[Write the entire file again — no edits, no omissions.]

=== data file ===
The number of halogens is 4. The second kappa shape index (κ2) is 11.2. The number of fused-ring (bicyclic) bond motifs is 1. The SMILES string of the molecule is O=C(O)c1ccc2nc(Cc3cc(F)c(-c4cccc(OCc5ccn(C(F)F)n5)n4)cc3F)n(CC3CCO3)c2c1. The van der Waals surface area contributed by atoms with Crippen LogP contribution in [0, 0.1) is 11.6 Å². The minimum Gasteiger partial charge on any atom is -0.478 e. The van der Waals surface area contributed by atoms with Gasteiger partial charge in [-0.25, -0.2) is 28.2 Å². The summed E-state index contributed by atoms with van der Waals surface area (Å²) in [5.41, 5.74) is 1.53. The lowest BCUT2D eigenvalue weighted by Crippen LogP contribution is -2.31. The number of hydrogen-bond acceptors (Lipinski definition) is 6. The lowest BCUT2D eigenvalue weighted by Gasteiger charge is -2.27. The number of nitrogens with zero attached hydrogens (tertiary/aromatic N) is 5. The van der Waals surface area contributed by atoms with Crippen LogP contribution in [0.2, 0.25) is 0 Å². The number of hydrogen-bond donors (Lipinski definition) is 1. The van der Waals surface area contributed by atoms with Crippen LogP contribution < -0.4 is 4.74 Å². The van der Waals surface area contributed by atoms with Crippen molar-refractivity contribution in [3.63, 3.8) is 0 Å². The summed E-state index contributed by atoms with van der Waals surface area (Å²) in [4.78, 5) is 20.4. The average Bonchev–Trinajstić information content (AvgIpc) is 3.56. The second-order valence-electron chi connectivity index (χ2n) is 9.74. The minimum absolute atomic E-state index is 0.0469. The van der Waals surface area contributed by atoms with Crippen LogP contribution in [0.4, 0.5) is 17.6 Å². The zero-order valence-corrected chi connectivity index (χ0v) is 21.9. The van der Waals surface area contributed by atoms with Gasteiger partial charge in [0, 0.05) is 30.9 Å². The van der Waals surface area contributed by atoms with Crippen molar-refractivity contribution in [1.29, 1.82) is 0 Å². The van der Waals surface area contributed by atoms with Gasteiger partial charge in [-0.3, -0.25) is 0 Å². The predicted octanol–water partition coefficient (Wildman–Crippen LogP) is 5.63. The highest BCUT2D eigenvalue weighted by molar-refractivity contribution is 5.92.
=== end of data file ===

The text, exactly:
The number of halogens is 4. The second kappa shape index (κ2) is 11.2. The number of fused-ring (bicyclic) bond motifs is 1. The SMILES string of the molecule is O=C(O)c1ccc2nc(Cc3cc(F)c(-c4cccc(OCc5ccn(C(F)F)n5)n4)cc3F)n(CC3CCO3)c2c1. The van der Waals surface area contributed by atoms with Crippen LogP contribution in [0, 0.1) is 11.6 Å². The minimum Gasteiger partial charge on any atom is -0.478 e. The van der Waals surface area contributed by atoms with Gasteiger partial charge in [-0.25, -0.2) is 28.2 Å². The summed E-state index contributed by atoms with van der Waals surface area (Å²) in [5.41, 5.74) is 1.53. The lowest BCUT2D eigenvalue weighted by Crippen LogP contribution is -2.31. The number of hydrogen-bond acceptors (Lipinski definition) is 6. The lowest BCUT2D eigenvalue weighted by Gasteiger charge is -2.27. The number of nitrogens with zero attached hydrogens (tertiary/aromatic N) is 5. The van der Waals surface area contributed by atoms with Crippen LogP contribution in [0.2, 0.25) is 0 Å². The number of hydrogen-bond donors (Lipinski definition) is 1. The van der Waals surface area contributed by atoms with Crippen LogP contribution < -0.4 is 4.74 Å². The van der Waals surface area contributed by atoms with Crippen molar-refractivity contribution in [3.63, 3.8) is 0 Å². The summed E-state index contributed by atoms with van der Waals surface area (Å²) in [4.78, 5) is 20.4. The average Bonchev–Trinajstić information content (AvgIpc) is 3.56. The second-order valence-electron chi connectivity index (χ2n) is 9.74. The minimum absolute atomic E-state index is 0.0469. The van der Waals surface area contributed by atoms with Crippen LogP contribution in [0.4, 0.5) is 17.6 Å². The zero-order valence-corrected chi connectivity index (χ0v) is 21.9. The van der Waals surface area contributed by atoms with Gasteiger partial charge in [0, 0.05) is 30.9 Å². The van der Waals surface area contributed by atoms with Crippen molar-refractivity contribution in [1.29, 1.82) is 0 Å². The van der Waals surface area contributed by atoms with Gasteiger partial charge in [-0.3, -0.25) is 0 Å². The predicted octanol–water partition coefficient (Wildman–Crippen LogP) is 5.63. The highest BCUT2D eigenvalue weighted by molar-refractivity contribution is 5.92.